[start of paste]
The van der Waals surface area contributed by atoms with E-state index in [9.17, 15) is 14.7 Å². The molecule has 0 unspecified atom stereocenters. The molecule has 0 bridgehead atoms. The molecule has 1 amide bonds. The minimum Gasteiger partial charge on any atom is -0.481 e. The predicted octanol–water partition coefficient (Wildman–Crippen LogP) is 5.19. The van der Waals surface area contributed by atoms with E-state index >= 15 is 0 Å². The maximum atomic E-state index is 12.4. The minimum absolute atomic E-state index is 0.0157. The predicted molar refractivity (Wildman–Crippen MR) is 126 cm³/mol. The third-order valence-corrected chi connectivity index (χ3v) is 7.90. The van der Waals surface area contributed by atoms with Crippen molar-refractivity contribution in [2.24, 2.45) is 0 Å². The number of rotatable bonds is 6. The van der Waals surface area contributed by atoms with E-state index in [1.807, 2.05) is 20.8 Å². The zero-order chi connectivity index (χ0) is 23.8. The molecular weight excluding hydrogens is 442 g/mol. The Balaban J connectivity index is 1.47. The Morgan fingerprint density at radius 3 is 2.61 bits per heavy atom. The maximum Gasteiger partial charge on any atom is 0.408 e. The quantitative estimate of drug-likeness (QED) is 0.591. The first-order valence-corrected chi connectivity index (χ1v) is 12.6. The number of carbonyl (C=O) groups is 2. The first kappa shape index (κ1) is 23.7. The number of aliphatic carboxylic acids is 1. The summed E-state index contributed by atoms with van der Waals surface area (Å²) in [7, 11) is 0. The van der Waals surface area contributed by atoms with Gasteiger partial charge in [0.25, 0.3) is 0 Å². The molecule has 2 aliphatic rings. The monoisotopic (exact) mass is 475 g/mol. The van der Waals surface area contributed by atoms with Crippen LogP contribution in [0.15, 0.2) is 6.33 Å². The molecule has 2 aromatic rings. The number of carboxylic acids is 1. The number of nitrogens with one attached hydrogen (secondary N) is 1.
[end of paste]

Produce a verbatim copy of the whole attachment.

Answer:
The van der Waals surface area contributed by atoms with E-state index in [9.17, 15) is 14.7 Å². The molecule has 0 unspecified atom stereocenters. The molecule has 0 bridgehead atoms. The molecule has 1 amide bonds. The minimum Gasteiger partial charge on any atom is -0.481 e. The predicted octanol–water partition coefficient (Wildman–Crippen LogP) is 5.19. The van der Waals surface area contributed by atoms with E-state index >= 15 is 0 Å². The maximum atomic E-state index is 12.4. The minimum absolute atomic E-state index is 0.0157. The predicted molar refractivity (Wildman–Crippen MR) is 126 cm³/mol. The third-order valence-corrected chi connectivity index (χ3v) is 7.90. The van der Waals surface area contributed by atoms with Crippen molar-refractivity contribution in [2.24, 2.45) is 0 Å². The number of rotatable bonds is 6. The van der Waals surface area contributed by atoms with E-state index in [1.807, 2.05) is 20.8 Å². The zero-order chi connectivity index (χ0) is 23.8. The molecular weight excluding hydrogens is 442 g/mol. The Balaban J connectivity index is 1.47. The Morgan fingerprint density at radius 3 is 2.61 bits per heavy atom. The maximum Gasteiger partial charge on any atom is 0.408 e. The quantitative estimate of drug-likeness (QED) is 0.591. The first-order valence-corrected chi connectivity index (χ1v) is 12.6. The number of carbonyl (C=O) groups is 2. The first kappa shape index (κ1) is 23.7. The number of aliphatic carboxylic acids is 1. The summed E-state index contributed by atoms with van der Waals surface area (Å²) in [7, 11) is 0. The van der Waals surface area contributed by atoms with Gasteiger partial charge in [0.25, 0.3) is 0 Å². The molecule has 2 aliphatic rings. The monoisotopic (exact) mass is 475 g/mol. The van der Waals surface area contributed by atoms with Crippen LogP contribution in [0.15, 0.2) is 6.33 Å². The molecule has 2 aromatic rings. The number of carboxylic acids is 1. The number of nitrogens with one attached hydrogen (secondary N) is 1.